For the banking and services industry, in addition to vendor managed catalogs, contract compliance management, invoice data capture, and dynamic discounting, unlike some of their peers that grew up in the indirect (commodity) sourcing world, they support detailed rate cards and services profiles, e-Signature integration, and multi-envelope bidding.

For the construction, oil, and gas industry, in addition to support for spot-sourcing and spot-awards to on-contract suppliers, detailed service personnel data collection, and supplier data access to available assets (and tools), the platform also supports the creation of field service request estimates based on PR and PO process initiation, asset and tooling management, automatic monitoring of supplier credentials and certificates, data collection for supplier personnel performance management, and the collection of documents and specifications on all relevant supplier safety practices.

They’ve also fleshed out their analytics and out-of-the-box reports to cover spend data and metrics from all aspects of the source-to-settle lifecycle (which is easy to do when all of the data is in one store maintained by one platform, and not 3, 4, or 5 — which is common with some of their competitors that created their suites from multiple acquisitions), increased the configurabilty of their solution (where the buying organization not only has control over modules and workflow, but even what is displayed, or not, on individual screens), exposed the full extent of their integration capability within the platform (where lead buyers can configure the APIs through a simple form-based interface and XML), and created an add-on store where clients can share and download additional reports and components and integrations created by their peers or third parties.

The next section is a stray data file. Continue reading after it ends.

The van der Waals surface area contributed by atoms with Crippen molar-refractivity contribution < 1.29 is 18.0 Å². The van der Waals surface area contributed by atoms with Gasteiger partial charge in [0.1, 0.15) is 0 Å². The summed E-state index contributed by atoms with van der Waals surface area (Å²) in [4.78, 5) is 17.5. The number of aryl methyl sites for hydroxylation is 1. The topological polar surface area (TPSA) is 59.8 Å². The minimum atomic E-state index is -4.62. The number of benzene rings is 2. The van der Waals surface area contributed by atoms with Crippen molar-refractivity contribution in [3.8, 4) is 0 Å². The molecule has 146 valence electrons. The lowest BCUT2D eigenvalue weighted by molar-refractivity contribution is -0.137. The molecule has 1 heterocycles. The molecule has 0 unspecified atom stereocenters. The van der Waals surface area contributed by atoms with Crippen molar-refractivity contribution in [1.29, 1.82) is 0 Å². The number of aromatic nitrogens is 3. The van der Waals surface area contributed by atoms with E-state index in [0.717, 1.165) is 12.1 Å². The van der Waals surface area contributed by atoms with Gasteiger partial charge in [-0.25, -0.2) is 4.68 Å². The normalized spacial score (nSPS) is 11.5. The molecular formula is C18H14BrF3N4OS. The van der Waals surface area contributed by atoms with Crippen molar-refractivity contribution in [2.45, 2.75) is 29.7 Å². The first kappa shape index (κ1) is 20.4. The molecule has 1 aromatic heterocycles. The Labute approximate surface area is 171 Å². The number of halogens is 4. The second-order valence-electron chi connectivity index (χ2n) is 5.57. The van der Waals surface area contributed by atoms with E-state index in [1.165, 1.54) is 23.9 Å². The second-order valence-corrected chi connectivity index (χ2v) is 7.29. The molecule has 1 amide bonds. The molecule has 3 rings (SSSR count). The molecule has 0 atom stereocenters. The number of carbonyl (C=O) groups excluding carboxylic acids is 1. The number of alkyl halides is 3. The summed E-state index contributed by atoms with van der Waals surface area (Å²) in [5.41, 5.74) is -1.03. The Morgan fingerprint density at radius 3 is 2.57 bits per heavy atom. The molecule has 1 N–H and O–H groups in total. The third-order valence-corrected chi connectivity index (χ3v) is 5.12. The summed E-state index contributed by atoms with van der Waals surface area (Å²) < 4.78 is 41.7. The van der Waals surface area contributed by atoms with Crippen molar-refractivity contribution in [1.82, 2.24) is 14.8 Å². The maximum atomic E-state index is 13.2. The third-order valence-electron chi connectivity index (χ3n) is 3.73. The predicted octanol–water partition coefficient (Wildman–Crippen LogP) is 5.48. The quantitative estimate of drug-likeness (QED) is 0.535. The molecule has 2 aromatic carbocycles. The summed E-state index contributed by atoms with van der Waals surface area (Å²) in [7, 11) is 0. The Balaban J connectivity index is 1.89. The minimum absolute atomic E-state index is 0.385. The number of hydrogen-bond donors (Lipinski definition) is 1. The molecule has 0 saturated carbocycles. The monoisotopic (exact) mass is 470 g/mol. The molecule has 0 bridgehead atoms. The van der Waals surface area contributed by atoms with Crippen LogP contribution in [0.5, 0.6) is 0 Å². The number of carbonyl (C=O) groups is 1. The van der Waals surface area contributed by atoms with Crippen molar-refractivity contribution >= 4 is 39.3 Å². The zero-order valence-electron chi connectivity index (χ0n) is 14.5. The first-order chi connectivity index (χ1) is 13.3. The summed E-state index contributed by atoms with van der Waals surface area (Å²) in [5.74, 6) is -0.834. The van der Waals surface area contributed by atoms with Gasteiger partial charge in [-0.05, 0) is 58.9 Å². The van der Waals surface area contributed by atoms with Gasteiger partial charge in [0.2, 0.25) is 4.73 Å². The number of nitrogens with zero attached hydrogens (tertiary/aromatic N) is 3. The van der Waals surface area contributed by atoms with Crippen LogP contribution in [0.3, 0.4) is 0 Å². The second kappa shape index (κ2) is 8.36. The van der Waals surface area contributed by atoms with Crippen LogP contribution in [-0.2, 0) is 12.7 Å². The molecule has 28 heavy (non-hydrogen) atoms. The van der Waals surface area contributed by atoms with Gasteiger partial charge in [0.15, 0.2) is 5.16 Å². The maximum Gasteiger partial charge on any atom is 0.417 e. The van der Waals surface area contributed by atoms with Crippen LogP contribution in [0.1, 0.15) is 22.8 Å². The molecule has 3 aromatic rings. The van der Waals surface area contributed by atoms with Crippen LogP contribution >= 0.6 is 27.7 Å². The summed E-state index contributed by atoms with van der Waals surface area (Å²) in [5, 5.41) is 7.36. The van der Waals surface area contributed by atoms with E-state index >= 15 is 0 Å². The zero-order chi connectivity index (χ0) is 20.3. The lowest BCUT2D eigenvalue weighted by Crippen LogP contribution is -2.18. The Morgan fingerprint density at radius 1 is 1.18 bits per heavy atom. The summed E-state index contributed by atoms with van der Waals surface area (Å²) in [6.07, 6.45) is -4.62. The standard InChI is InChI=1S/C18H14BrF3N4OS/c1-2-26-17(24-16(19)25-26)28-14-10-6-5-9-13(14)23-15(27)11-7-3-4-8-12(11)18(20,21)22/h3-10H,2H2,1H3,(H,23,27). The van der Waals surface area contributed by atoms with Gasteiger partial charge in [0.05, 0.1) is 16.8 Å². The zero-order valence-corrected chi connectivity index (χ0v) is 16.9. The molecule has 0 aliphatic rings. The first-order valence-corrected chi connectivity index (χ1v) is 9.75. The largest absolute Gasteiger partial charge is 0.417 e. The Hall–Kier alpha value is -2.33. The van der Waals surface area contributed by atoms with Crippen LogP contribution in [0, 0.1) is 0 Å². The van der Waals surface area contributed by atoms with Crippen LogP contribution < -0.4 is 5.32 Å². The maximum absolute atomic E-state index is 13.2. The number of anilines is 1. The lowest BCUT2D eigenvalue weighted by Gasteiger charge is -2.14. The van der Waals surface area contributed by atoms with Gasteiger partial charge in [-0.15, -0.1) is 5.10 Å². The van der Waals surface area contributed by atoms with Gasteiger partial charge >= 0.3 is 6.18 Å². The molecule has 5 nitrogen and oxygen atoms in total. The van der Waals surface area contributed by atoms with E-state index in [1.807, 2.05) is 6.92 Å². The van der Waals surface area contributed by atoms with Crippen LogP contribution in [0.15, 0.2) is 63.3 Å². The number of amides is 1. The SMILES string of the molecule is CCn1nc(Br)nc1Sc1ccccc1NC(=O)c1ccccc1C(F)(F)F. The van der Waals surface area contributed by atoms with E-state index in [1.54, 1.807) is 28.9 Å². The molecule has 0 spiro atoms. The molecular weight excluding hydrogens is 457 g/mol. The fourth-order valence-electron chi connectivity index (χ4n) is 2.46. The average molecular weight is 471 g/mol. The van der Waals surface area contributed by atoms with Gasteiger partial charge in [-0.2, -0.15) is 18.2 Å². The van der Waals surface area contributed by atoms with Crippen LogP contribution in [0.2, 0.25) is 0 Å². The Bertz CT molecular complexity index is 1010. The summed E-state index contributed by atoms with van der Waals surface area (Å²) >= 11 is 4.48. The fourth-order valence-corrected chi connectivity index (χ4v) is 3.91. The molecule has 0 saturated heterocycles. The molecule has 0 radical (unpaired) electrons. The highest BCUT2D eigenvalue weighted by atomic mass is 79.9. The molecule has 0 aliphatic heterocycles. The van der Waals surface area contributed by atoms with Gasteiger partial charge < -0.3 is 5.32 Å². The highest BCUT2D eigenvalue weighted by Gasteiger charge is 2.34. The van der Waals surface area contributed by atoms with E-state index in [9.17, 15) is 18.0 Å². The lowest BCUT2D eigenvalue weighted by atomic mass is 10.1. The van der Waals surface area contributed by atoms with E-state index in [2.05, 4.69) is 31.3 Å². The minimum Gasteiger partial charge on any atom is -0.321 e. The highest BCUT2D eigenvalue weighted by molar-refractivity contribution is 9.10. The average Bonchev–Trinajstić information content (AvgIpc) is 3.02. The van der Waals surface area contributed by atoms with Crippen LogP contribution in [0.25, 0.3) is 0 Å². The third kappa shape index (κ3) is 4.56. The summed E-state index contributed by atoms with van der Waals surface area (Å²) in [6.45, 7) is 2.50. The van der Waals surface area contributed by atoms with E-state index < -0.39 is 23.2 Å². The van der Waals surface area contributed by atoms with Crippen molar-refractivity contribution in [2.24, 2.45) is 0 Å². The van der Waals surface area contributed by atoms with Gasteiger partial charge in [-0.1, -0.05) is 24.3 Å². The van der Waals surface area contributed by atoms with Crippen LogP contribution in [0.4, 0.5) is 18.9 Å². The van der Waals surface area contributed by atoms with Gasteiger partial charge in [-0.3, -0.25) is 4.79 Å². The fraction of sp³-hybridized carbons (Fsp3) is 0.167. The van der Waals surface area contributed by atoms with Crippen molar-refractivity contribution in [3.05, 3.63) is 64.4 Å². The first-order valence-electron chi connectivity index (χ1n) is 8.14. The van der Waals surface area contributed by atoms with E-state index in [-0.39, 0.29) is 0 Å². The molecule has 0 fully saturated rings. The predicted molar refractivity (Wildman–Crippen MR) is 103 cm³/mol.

Ivalua is still coding strong, and extending their platform year after year. It’s hard to say what will come next, as two-thirds of their road-map is always client-driven, but if you’re looking for a true, native, end-to-end source-to-pay platform from a responsive organization, the Ivalua platform is one that should be on your short-list.

Oversight for more than just your Travel & Expense budget management

Oversight is an Atlanta-based software (as a service) company founded back in 2003 to help organizations monitor spending in an effort to identify errors, waste, misuse, and fraud in the grey area of enterprise spend. As every recovery firm will tell you, the average organization will overspend by 1% to 3% as a result of over billings, duplicate billings, unnecessary spend on superfluous demand, maverick spend, and even fraud. (And they make their living recovering a portion of that, typically a third, and then charging you 33% of the recovery as their fee. Sounds small, but 1/3 of 1/3 of 3% of spend is 0.33% of spend, and if the organization spends 100 Million, they get 330,000 for an effort that can be largely automated and, even worse, be avoided with proper up-front spend monitoring.)